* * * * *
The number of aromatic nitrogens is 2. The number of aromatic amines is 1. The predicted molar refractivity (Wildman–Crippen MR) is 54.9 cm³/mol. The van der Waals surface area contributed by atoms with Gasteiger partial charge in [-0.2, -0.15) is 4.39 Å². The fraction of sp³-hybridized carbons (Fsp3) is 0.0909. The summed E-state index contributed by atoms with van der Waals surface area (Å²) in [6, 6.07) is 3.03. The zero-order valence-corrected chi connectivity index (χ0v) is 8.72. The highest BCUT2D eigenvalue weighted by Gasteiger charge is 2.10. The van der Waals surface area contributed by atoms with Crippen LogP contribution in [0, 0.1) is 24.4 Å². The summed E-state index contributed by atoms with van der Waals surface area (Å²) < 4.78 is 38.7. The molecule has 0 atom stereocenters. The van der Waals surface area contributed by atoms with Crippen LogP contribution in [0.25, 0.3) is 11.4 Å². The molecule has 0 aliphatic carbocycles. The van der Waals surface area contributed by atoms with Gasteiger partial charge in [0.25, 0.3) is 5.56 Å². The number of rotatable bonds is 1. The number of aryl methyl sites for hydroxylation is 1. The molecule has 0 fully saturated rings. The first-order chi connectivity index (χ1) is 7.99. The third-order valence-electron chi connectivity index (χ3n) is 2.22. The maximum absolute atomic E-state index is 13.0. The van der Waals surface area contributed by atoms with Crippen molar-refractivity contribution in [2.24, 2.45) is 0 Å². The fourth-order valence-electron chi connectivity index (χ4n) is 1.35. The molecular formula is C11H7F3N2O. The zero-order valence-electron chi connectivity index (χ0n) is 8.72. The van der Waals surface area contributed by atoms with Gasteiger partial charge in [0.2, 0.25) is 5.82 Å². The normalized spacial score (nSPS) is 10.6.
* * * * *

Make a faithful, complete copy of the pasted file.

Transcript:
The number of aromatic nitrogens is 2. The number of aromatic amines is 1. The predicted molar refractivity (Wildman–Crippen MR) is 54.9 cm³/mol. The van der Waals surface area contributed by atoms with Gasteiger partial charge in [-0.2, -0.15) is 4.39 Å². The fraction of sp³-hybridized carbons (Fsp3) is 0.0909. The summed E-state index contributed by atoms with van der Waals surface area (Å²) in [6, 6.07) is 3.03. The zero-order valence-corrected chi connectivity index (χ0v) is 8.72. The highest BCUT2D eigenvalue weighted by Gasteiger charge is 2.10. The van der Waals surface area contributed by atoms with Crippen LogP contribution in [0, 0.1) is 24.4 Å². The summed E-state index contributed by atoms with van der Waals surface area (Å²) < 4.78 is 38.7. The molecule has 0 atom stereocenters. The van der Waals surface area contributed by atoms with Crippen LogP contribution in [0.25, 0.3) is 11.4 Å². The molecule has 0 aliphatic carbocycles. The van der Waals surface area contributed by atoms with Gasteiger partial charge in [0.25, 0.3) is 5.56 Å². The number of rotatable bonds is 1. The number of aryl methyl sites for hydroxylation is 1. The molecule has 0 fully saturated rings. The first-order chi connectivity index (χ1) is 7.99. The third-order valence-electron chi connectivity index (χ3n) is 2.22. The maximum absolute atomic E-state index is 13.0. The van der Waals surface area contributed by atoms with Crippen molar-refractivity contribution in [2.24, 2.45) is 0 Å². The fourth-order valence-electron chi connectivity index (χ4n) is 1.35. The molecular formula is C11H7F3N2O. The zero-order valence-electron chi connectivity index (χ0n) is 8.72. The van der Waals surface area contributed by atoms with Gasteiger partial charge in [0.2, 0.25) is 5.82 Å². The normalized spacial score (nSPS) is 10.6.